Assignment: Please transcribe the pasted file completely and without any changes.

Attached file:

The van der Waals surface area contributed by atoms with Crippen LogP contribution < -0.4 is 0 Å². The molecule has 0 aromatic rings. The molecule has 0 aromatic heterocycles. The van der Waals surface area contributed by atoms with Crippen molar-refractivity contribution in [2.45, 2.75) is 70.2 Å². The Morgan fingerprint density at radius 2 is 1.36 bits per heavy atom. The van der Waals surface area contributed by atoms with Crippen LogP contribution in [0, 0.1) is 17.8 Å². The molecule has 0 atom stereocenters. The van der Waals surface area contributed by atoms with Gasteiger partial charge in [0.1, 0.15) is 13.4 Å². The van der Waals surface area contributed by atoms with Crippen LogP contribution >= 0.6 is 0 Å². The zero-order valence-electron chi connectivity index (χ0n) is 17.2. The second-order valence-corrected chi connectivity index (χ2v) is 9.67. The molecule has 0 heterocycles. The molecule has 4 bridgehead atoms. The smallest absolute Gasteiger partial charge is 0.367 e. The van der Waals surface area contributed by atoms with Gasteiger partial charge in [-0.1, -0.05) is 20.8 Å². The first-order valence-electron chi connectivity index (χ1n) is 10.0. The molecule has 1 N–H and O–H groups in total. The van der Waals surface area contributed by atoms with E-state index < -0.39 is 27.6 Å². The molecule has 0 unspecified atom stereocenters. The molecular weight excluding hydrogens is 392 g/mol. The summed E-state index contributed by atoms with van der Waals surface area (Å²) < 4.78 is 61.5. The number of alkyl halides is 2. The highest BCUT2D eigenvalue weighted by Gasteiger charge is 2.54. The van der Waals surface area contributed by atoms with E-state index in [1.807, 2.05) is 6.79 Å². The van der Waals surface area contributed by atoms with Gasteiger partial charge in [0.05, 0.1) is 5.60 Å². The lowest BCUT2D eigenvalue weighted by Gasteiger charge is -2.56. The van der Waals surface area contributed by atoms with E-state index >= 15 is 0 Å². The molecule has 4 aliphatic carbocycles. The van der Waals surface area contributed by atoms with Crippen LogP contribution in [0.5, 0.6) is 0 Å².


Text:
The van der Waals surface area contributed by atoms with Crippen LogP contribution < -0.4 is 0 Å². The molecule has 0 aromatic rings. The molecule has 0 aromatic heterocycles. The van der Waals surface area contributed by atoms with Crippen molar-refractivity contribution in [2.45, 2.75) is 70.2 Å². The Morgan fingerprint density at radius 2 is 1.36 bits per heavy atom. The van der Waals surface area contributed by atoms with Crippen LogP contribution in [0, 0.1) is 17.8 Å². The molecule has 0 atom stereocenters. The van der Waals surface area contributed by atoms with Gasteiger partial charge in [0.1, 0.15) is 13.4 Å². The van der Waals surface area contributed by atoms with Crippen LogP contribution >= 0.6 is 0 Å². The zero-order valence-electron chi connectivity index (χ0n) is 17.2. The second-order valence-corrected chi connectivity index (χ2v) is 9.67. The molecule has 0 heterocycles. The molecule has 4 bridgehead atoms. The smallest absolute Gasteiger partial charge is 0.367 e. The van der Waals surface area contributed by atoms with Gasteiger partial charge in [-0.1, -0.05) is 20.8 Å². The first-order valence-electron chi connectivity index (χ1n) is 10.0. The molecule has 1 N–H and O–H groups in total. The van der Waals surface area contributed by atoms with E-state index < -0.39 is 27.6 Å². The molecule has 0 unspecified atom stereocenters. The molecular weight excluding hydrogens is 392 g/mol. The summed E-state index contributed by atoms with van der Waals surface area (Å²) < 4.78 is 61.5. The number of alkyl halides is 2. The highest BCUT2D eigenvalue weighted by Gasteiger charge is 2.54. The van der Waals surface area contributed by atoms with E-state index in [1.807, 2.05) is 6.79 Å². The van der Waals surface area contributed by atoms with Gasteiger partial charge in [0.05, 0.1) is 5.60 Å². The lowest BCUT2D eigenvalue weighted by Gasteiger charge is -2.56. The van der Waals surface area contributed by atoms with E-state index >= 15 is 0 Å². The molecule has 4 aliphatic carbocycles. The van der Waals surface area contributed by atoms with Crippen LogP contribution in [0.5, 0.6) is 0 Å².